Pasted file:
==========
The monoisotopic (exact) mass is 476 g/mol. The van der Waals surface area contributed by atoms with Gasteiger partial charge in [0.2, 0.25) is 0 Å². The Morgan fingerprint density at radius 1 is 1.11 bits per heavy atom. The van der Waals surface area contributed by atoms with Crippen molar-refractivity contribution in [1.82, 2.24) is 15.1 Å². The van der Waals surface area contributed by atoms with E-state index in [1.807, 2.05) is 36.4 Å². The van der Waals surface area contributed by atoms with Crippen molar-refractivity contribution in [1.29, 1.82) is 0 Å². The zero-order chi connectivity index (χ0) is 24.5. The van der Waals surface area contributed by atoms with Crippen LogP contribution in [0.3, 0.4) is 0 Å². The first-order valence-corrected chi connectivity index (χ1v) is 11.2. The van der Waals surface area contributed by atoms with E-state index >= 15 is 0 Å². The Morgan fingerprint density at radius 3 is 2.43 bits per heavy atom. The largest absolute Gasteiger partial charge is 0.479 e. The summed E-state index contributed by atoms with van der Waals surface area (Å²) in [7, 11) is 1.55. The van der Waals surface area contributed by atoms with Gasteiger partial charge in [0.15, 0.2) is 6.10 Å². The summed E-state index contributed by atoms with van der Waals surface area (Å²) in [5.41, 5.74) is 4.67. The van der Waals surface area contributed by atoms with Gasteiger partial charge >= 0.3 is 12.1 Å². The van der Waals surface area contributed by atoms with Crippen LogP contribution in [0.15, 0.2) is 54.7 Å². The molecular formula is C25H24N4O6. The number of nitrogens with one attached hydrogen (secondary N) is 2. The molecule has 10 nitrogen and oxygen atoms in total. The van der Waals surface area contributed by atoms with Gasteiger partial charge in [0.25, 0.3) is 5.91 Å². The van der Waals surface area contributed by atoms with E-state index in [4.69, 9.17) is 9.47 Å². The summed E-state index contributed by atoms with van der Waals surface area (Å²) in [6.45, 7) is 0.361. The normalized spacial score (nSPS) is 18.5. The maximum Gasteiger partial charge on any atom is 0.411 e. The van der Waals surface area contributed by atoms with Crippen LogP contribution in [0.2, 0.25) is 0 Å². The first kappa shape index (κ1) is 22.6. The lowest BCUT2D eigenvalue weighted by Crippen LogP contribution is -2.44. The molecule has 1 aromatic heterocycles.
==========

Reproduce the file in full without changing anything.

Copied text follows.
The monoisotopic (exact) mass is 476 g/mol. The van der Waals surface area contributed by atoms with Gasteiger partial charge in [0.2, 0.25) is 0 Å². The Morgan fingerprint density at radius 1 is 1.11 bits per heavy atom. The van der Waals surface area contributed by atoms with Crippen molar-refractivity contribution in [1.82, 2.24) is 15.1 Å². The van der Waals surface area contributed by atoms with E-state index in [1.807, 2.05) is 36.4 Å². The van der Waals surface area contributed by atoms with Crippen molar-refractivity contribution in [1.29, 1.82) is 0 Å². The zero-order chi connectivity index (χ0) is 24.5. The van der Waals surface area contributed by atoms with Crippen LogP contribution in [0.3, 0.4) is 0 Å². The first-order valence-corrected chi connectivity index (χ1v) is 11.2. The van der Waals surface area contributed by atoms with E-state index >= 15 is 0 Å². The Morgan fingerprint density at radius 3 is 2.43 bits per heavy atom. The largest absolute Gasteiger partial charge is 0.479 e. The summed E-state index contributed by atoms with van der Waals surface area (Å²) in [7, 11) is 1.55. The van der Waals surface area contributed by atoms with Gasteiger partial charge in [0.15, 0.2) is 6.10 Å². The summed E-state index contributed by atoms with van der Waals surface area (Å²) in [5.41, 5.74) is 4.67. The van der Waals surface area contributed by atoms with Gasteiger partial charge >= 0.3 is 12.1 Å². The van der Waals surface area contributed by atoms with Crippen LogP contribution in [0.15, 0.2) is 54.7 Å². The molecular formula is C25H24N4O6. The number of nitrogens with one attached hydrogen (secondary N) is 2. The molecule has 10 nitrogen and oxygen atoms in total. The van der Waals surface area contributed by atoms with Gasteiger partial charge in [0.25, 0.3) is 5.91 Å². The van der Waals surface area contributed by atoms with E-state index in [4.69, 9.17) is 9.47 Å². The summed E-state index contributed by atoms with van der Waals surface area (Å²) in [6.45, 7) is 0.361. The normalized spacial score (nSPS) is 18.5. The maximum Gasteiger partial charge on any atom is 0.411 e. The van der Waals surface area contributed by atoms with Crippen LogP contribution in [0.2, 0.25) is 0 Å². The first kappa shape index (κ1) is 22.6. The lowest BCUT2D eigenvalue weighted by Crippen LogP contribution is -2.44. The molecule has 1 aromatic heterocycles.